Robert Bryce 42:02
I completely agree. I like that the security of reliability, affordability, I guess, to me reliability, affordability, there’s stacked right, you know, and that’s the it’s hard to kind of tease those, in fact, those first three out there security, reliability, affordability, but then yeah, lower, no carbon comes after that. But let’s talk about your a permanent then because I’m just looking at the TTF front month prices for August now. So that’s the spot price effectively on for nat gas delivered into the Dutch trading habit. TTF $54.78. Today, well, 5478. So that’s compared to Henry Hub today, I don’t know, which is sub $6. I

Isaac Orr 42:38
don’t know what that’s probably about 10x. What we’re paying in the United roughly at roughly

Robert Bryce 42:42
$10 or 10 times more than what we’re paying in the US. But how shocking is that? And how shocking is the prospects in Europe, for them ignoring the importance of energy security and relying as we talked about before about relying on imports, but you know, you you bring what I find refreshing about your work and kind of your honesty, and frankly, your bluntness let’s be clear. You never shy away from a fight. But it’s what’s happening in Holland with the farmers there. Well, yeah. And you’ve written about this recently. So I’m sure I can explain this a little bit. But you’re familiar with it as well. What the hell’s going on in the Netherlands in terms of farmers and why are they striking?

Isaac Orr 43:26
So the the main reason that they’re striking is there’s like an EU target for emissions reductions of nitrogen. And it appears that the, you know, the people in Brussels don’t really understand that nitrogen is the primary fertilizer that is responsible for putting food on their table, right. So they’re the Dutch government

Robert Bryce 43:48
and creation of synthetic ammonia through the haber bosch process, which exactly requires large amounts of natural gas. And I’ve seen all over the world fertilizer prices skyrocketing in tandem with availability of natural gas and or fertilizer plants in Europe closing down because they can’t afford the gas to stay open.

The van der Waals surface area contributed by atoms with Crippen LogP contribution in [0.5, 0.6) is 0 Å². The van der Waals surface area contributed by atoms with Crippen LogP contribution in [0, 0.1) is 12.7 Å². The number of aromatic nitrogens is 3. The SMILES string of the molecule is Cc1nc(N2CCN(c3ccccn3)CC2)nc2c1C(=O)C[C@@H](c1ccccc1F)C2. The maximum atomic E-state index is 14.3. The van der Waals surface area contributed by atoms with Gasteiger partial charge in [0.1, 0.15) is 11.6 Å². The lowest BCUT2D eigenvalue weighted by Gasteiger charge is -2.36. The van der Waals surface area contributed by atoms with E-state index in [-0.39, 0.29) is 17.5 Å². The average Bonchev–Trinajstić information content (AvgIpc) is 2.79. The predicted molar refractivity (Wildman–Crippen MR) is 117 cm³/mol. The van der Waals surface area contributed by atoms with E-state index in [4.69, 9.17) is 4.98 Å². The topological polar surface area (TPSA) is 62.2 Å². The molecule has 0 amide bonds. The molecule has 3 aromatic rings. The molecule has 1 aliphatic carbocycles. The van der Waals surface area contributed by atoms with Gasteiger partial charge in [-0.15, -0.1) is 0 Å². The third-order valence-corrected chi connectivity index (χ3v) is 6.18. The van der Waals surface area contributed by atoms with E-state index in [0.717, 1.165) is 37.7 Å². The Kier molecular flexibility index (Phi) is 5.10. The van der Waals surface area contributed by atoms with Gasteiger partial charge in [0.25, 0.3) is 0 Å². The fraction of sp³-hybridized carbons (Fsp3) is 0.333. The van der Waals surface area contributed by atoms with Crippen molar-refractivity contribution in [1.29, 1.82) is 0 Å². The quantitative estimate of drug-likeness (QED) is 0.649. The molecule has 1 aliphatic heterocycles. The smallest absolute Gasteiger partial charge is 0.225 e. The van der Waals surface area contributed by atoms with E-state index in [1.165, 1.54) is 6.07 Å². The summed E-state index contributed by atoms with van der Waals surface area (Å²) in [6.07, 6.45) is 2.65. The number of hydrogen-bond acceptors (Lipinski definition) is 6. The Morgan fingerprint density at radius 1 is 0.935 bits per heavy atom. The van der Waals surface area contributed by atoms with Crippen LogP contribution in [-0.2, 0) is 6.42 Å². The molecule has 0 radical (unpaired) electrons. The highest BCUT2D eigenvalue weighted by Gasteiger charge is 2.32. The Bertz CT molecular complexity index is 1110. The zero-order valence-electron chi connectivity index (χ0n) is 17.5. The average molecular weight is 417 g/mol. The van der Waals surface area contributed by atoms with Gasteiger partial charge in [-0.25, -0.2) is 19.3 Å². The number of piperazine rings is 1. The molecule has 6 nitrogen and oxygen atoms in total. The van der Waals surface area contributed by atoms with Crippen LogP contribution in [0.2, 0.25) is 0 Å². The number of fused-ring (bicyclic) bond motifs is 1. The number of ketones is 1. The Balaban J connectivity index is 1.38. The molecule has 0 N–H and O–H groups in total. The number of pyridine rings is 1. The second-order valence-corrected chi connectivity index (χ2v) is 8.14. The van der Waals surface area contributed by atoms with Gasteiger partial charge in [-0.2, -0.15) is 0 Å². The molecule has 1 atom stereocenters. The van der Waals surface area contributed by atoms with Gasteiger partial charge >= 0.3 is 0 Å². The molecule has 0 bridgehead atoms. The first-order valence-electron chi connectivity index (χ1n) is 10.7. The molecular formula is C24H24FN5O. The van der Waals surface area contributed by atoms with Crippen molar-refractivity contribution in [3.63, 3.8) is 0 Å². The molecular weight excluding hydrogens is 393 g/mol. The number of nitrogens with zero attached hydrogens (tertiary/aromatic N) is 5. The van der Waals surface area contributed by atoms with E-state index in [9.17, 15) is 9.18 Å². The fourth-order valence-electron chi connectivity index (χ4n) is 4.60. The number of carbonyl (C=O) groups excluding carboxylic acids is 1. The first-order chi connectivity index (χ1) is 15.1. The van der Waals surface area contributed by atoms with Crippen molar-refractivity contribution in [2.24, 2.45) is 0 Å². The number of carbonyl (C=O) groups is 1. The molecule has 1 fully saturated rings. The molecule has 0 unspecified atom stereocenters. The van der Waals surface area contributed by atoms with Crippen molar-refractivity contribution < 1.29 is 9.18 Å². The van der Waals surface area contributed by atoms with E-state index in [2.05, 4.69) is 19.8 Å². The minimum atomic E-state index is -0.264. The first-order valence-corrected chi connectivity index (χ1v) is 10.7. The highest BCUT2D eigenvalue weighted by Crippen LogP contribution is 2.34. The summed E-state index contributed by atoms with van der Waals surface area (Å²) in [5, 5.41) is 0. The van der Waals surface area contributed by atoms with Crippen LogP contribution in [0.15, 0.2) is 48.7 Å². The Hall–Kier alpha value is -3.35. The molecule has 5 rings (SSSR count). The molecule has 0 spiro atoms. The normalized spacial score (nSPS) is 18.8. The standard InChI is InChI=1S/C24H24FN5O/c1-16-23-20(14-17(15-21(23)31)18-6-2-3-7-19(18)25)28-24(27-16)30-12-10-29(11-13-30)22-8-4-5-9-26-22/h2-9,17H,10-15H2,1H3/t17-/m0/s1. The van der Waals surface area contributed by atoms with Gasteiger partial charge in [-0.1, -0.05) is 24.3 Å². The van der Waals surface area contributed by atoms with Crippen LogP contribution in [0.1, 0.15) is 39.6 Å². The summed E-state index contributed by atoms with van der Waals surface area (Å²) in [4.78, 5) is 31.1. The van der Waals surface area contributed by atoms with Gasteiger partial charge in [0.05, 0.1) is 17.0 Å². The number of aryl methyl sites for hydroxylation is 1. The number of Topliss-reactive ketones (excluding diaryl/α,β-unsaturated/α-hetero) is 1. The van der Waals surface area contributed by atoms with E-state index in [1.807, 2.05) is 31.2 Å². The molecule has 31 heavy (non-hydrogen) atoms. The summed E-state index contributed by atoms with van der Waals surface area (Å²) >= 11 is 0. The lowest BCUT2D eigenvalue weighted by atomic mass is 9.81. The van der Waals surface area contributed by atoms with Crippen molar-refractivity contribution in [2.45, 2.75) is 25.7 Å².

Isaac Orr 44:06
So exactly. There’s a marginal producer. So that’s the backdrop but we’ll see

Robert Bryce 44:09
in the last few days are these Dutch farmers striking over these What is it the requirement that they cut fertilizer use and have something

Isaac Orr 44:16
like Yeah, yeah, they want to cut fertilizer use in half, they also want to reduce the number of animals that are allowed to be in you know, these these farms in. In you know, Holland, because animals when they you know, they burp they fight? Well, I mean, that’s not where the nitrogen the nitrogen comes from in the manure, right? So they want to make it to where you can only use the manure in only or in order to fertilize your fields. But, you know, as smell says, and how the world really works, that’s a recipe for reducing yields by 50 or 40 to 50%. Right. So these politicians who have probably never have been on a farm, have never spent a summer on a farm and tried to depend on this revenue for their livelihood are telling all these Dutch farmers that they either need to go out of business. And that’s just the cost of reducing the emissions. Or they’re saying, well figure something else out. You know, we’re gonna tell you, you can’t use the one thing that’s been proven to alleviate more global hunger than you know. It’s like the Norman Borlaug Green Revolution. It was, you know, anhydrous, ammonia, you know, synthetic fertilizers, better crop breeding, mechanization and irrigation. So they’re basically kicking out one of the main components of that and telling them, well, you figure it out. That’s your job that so this is like, this is my favorite thing that the politicians do. They say, Oh, well, we’re going to tie one hand behind your back, but we’re going to let the market solve this problem after they’ve already like hugely distorted the actual market. Right. So now the Dutch farmers are basically saying we’re not going to take it and they’ve been burning hay bales in the street. Apparently, there’s been reports of them. Emptying the manure spreaders on in front of the homes of Dutch politicians, which as a farm kid, like thoughts crossed my mind when somebody slights me before so haven’t done it, haven’t done

Robert Bryce 46:26